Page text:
5. Do I not disagree that if Christianity never existed, we could very well be at a level of technology and cultural enlightenment so unfathomably advanced, beyond our wildest dreams, in the year 2014?
This scene ranks right up there with the “America is not the greatest country in the world anymore” segment from ‘The Newsroom’ in 2012. It is refreshing that such reasonable and logical ideas are being broadcast on hit TV shows in the United States.
(Note: The series revolves around the tall blonde woman, who is sentenced to 15 months in a women’s federal prison for the non-violent offense of transporting a suitcase full of drug money to her former girlfriend, who is an international drug smuggler. Most of the series takes place in the prison, where she must deal with the tough inmates who are considerably more volatile and less educated than herself.)
Editor’s Note: I smell too much misandry in the middle of this news piece, with the sub-plot “finance industry would benefit with women in charge”. Oh please oh please oh please! Don’t let RT be infected by the insidious venom that is militant feminism!
Dutch bankers “swear to God” they’ll be honest from now on, Barclays chief waves his bonus, and Lloyds vows to hire more women. Katie Pilbeam investigates whether this is all part of a new social moral movement in the much demonized banking sector, or merely good public relations.
Are you a drone pilot committing mass murder at an innocent Yemeni wedding? An infantryman kicking in the makeshift doors of peaceful Afghan family mud huts while looking for “Al Qaeda”? It doesn’t matter what your duties include, we thank you for EVERYTHING that you do and what you do to “inspire” us at home everyday! Oh, and may the Christian God bless you for all the suffering you are helping to inflict on these Muslim nations who have never once harmed our country in any shape or form!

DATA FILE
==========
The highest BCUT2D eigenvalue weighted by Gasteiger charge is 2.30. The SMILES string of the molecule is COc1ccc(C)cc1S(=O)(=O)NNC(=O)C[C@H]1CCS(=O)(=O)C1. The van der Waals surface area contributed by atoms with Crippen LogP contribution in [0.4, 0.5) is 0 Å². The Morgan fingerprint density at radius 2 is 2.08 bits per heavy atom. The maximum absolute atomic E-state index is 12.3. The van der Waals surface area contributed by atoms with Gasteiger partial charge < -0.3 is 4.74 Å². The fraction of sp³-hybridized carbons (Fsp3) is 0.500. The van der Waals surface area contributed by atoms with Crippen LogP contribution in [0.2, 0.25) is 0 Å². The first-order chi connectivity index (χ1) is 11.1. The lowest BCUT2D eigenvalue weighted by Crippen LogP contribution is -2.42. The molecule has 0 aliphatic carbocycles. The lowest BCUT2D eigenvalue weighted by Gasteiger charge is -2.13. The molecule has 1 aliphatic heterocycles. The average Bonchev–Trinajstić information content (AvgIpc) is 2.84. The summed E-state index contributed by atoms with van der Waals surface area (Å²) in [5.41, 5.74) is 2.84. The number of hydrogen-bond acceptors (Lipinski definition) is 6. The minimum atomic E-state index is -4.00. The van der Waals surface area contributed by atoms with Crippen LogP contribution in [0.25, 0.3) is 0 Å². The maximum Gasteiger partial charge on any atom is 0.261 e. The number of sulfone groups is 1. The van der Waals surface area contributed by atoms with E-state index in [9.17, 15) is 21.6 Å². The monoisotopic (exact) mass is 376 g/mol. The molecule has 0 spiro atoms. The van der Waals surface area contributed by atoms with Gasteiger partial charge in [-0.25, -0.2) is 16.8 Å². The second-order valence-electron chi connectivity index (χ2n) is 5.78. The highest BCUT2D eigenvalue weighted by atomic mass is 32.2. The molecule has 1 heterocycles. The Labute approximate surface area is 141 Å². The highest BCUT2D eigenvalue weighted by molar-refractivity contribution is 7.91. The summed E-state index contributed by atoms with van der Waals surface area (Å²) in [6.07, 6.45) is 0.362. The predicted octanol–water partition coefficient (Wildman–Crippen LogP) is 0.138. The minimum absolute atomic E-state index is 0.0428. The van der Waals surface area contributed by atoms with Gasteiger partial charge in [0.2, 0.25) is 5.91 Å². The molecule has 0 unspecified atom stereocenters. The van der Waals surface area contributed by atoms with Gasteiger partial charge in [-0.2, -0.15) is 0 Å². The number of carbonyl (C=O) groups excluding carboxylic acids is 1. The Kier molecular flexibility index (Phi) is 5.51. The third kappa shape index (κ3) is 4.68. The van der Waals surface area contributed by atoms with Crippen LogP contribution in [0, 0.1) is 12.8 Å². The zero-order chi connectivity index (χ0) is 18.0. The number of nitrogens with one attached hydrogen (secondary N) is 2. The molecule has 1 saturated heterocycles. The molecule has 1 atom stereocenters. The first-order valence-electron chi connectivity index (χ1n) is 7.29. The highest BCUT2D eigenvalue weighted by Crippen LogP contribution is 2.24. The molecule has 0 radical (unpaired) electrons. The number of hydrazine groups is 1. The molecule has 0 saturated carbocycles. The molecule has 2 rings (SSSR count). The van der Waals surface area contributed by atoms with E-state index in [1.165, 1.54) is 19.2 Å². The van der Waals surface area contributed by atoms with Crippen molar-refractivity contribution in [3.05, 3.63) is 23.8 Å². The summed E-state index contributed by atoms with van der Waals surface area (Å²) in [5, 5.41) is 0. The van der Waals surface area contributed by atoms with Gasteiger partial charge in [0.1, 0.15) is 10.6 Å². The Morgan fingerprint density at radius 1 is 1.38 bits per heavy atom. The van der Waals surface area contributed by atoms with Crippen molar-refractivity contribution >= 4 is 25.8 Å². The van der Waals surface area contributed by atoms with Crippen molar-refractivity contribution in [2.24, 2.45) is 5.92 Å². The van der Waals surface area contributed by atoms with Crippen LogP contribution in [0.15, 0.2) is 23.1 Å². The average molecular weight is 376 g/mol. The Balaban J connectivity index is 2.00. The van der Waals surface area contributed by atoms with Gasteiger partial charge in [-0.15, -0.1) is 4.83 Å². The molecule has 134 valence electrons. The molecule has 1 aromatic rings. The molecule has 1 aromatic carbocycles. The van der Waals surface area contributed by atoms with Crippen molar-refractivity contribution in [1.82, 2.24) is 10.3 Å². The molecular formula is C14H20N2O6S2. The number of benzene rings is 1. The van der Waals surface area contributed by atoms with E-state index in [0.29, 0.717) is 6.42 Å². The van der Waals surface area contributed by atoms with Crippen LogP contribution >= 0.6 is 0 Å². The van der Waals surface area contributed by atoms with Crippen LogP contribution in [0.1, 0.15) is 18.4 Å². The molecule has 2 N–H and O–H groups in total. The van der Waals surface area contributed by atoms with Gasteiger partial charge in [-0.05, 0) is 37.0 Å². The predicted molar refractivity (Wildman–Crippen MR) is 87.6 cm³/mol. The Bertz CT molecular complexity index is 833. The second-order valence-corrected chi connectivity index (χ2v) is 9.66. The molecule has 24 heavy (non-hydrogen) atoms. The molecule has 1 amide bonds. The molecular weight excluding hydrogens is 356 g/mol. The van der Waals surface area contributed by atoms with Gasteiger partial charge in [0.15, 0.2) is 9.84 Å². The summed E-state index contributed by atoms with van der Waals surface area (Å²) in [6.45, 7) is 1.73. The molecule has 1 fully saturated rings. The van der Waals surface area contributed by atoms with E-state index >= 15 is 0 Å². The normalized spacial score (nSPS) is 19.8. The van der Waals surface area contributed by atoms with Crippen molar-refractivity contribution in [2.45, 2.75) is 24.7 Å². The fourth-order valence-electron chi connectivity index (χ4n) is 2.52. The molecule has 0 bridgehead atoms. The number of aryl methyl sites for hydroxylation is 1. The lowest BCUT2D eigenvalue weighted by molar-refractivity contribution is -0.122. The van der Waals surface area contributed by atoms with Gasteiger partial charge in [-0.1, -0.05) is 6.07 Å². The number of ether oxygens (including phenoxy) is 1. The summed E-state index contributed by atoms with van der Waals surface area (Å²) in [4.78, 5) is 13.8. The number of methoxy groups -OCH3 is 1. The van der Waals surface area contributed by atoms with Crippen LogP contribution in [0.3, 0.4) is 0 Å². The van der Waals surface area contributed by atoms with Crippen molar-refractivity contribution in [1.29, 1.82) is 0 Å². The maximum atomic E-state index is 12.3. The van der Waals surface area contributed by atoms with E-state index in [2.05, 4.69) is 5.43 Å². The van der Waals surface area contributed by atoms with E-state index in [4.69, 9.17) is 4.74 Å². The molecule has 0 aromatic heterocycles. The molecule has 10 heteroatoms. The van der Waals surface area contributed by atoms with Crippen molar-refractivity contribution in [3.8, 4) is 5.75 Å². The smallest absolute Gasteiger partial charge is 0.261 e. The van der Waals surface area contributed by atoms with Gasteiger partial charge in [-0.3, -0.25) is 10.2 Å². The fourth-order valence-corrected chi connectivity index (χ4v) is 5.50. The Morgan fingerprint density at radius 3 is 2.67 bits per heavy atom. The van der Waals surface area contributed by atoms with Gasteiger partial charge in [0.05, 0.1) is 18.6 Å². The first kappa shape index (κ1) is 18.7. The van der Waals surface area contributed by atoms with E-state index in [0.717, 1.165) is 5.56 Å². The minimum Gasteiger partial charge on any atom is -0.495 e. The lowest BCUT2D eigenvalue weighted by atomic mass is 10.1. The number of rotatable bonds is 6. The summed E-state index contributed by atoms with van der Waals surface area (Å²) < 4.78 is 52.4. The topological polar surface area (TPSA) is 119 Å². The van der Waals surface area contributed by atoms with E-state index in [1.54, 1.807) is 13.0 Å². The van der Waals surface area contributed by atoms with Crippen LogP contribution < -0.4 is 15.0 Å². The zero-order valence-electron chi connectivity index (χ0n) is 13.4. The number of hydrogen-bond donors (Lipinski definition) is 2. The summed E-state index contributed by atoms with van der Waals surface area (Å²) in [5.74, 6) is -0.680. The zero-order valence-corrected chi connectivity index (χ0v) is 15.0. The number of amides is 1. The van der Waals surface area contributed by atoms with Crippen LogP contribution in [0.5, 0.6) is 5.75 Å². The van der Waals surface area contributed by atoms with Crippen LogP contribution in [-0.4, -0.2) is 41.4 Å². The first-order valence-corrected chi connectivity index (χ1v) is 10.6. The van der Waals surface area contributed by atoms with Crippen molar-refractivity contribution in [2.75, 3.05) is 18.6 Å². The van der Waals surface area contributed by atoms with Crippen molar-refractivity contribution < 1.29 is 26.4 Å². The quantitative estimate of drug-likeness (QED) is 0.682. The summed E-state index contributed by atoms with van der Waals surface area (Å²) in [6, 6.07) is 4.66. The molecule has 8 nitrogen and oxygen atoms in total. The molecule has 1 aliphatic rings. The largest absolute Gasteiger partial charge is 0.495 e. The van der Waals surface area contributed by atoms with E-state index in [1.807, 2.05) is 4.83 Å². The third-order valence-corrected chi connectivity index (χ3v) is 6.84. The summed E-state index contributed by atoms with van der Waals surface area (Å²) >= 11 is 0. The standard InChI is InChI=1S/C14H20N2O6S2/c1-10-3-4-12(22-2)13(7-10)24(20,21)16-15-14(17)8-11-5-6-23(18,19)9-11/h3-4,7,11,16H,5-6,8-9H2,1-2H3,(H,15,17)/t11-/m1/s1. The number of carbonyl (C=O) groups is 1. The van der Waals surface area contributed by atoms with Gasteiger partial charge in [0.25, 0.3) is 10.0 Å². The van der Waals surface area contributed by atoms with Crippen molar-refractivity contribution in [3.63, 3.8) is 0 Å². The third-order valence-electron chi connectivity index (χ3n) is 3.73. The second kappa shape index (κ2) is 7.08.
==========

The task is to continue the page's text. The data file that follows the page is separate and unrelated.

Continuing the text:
– Queen Obama and Dr. Bonehead
Source: Counter Currents (Robert J. Burrowes)
Fundamentalism is a widespread problem. It often manifests in a religious context – making it highly visible – but there are plenty of secular fundamentalists too. If we are to understand fundamentalism we should not view it as a religious problem: It is a psychological one.
What is a fundamentalist? A fundamentalist is usually considered to be a person who adheres strictly to a doctrine, viewpoint or set of principles that are considered original and ‘pure’; this doctrine might be theological in nature. For the fundamentalist, many of their beliefs and the behaviours that arise from them will, at least in theory, be derivative of their fundamental doctrine. For the fundamentalist, there is no room to consider views that are at variance with their accepted doctrine and contrary views will usually either be dismissed out-of-hand or resisted with considerable vigour and, often, violence.
In contrast to the fundamentalist, a person who is ‘open-minded’ may still hold strong views and perhaps even have a strong conscientious position on certain issues. They will usually behave in accordance with those views and their conscience. However, despite this, they will usually also demonstrate a willingness to seriously contemplate an alternative view or course of action before discarding it. Moreover, they are likely to accept suffering, in one form or another, as the outcome of their conscientious position; they are unlikely to use violence to ‘defend’ it.